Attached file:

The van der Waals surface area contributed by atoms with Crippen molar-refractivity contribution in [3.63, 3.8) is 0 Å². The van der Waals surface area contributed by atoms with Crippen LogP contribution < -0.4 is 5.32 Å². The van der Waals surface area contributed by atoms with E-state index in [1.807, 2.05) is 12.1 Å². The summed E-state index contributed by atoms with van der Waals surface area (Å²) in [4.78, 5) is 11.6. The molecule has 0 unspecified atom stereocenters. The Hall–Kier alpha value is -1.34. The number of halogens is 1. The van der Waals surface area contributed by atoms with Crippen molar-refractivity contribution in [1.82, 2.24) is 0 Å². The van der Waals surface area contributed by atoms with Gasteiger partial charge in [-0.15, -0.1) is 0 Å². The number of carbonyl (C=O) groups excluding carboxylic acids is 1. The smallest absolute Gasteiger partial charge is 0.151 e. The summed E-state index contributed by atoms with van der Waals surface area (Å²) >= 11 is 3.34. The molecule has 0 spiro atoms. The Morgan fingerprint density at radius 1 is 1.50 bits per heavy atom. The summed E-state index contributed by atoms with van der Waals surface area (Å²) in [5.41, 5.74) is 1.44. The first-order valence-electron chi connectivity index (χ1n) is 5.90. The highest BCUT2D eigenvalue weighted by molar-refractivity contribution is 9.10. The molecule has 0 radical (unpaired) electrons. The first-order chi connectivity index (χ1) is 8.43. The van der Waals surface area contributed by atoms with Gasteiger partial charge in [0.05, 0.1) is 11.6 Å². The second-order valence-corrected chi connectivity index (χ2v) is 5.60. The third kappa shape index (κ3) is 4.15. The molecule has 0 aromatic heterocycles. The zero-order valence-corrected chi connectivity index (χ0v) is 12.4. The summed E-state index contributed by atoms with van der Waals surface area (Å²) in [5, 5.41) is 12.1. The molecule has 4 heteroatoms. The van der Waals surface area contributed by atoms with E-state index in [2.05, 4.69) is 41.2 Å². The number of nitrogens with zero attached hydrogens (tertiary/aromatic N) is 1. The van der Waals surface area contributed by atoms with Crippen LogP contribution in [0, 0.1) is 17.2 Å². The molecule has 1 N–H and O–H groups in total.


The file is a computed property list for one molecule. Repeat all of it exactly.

The van der Waals surface area contributed by atoms with Crippen molar-refractivity contribution in [3.63, 3.8) is 0 Å². The van der Waals surface area contributed by atoms with Crippen LogP contribution < -0.4 is 5.32 Å². The van der Waals surface area contributed by atoms with E-state index in [1.807, 2.05) is 12.1 Å². The summed E-state index contributed by atoms with van der Waals surface area (Å²) in [4.78, 5) is 11.6. The molecule has 0 unspecified atom stereocenters. The Hall–Kier alpha value is -1.34. The number of halogens is 1. The van der Waals surface area contributed by atoms with Crippen molar-refractivity contribution in [1.82, 2.24) is 0 Å². The van der Waals surface area contributed by atoms with Gasteiger partial charge in [-0.15, -0.1) is 0 Å². The number of carbonyl (C=O) groups excluding carboxylic acids is 1. The smallest absolute Gasteiger partial charge is 0.151 e. The summed E-state index contributed by atoms with van der Waals surface area (Å²) >= 11 is 3.34. The molecule has 0 spiro atoms. The Morgan fingerprint density at radius 1 is 1.50 bits per heavy atom. The summed E-state index contributed by atoms with van der Waals surface area (Å²) in [5.41, 5.74) is 1.44. The first-order valence-electron chi connectivity index (χ1n) is 5.90. The highest BCUT2D eigenvalue weighted by molar-refractivity contribution is 9.10. The molecule has 0 radical (unpaired) electrons. The first-order chi connectivity index (χ1) is 8.43. The van der Waals surface area contributed by atoms with Gasteiger partial charge in [0.05, 0.1) is 11.6 Å². The second-order valence-corrected chi connectivity index (χ2v) is 5.60. The third kappa shape index (κ3) is 4.15. The molecule has 0 aromatic heterocycles. The zero-order valence-corrected chi connectivity index (χ0v) is 12.4. The summed E-state index contributed by atoms with van der Waals surface area (Å²) in [5, 5.41) is 12.1. The molecule has 4 heteroatoms. The van der Waals surface area contributed by atoms with E-state index in [2.05, 4.69) is 41.2 Å². The number of nitrogens with zero attached hydrogens (tertiary/aromatic N) is 1. The van der Waals surface area contributed by atoms with Crippen LogP contribution in [0, 0.1) is 17.2 Å². The molecule has 1 N–H and O–H groups in total.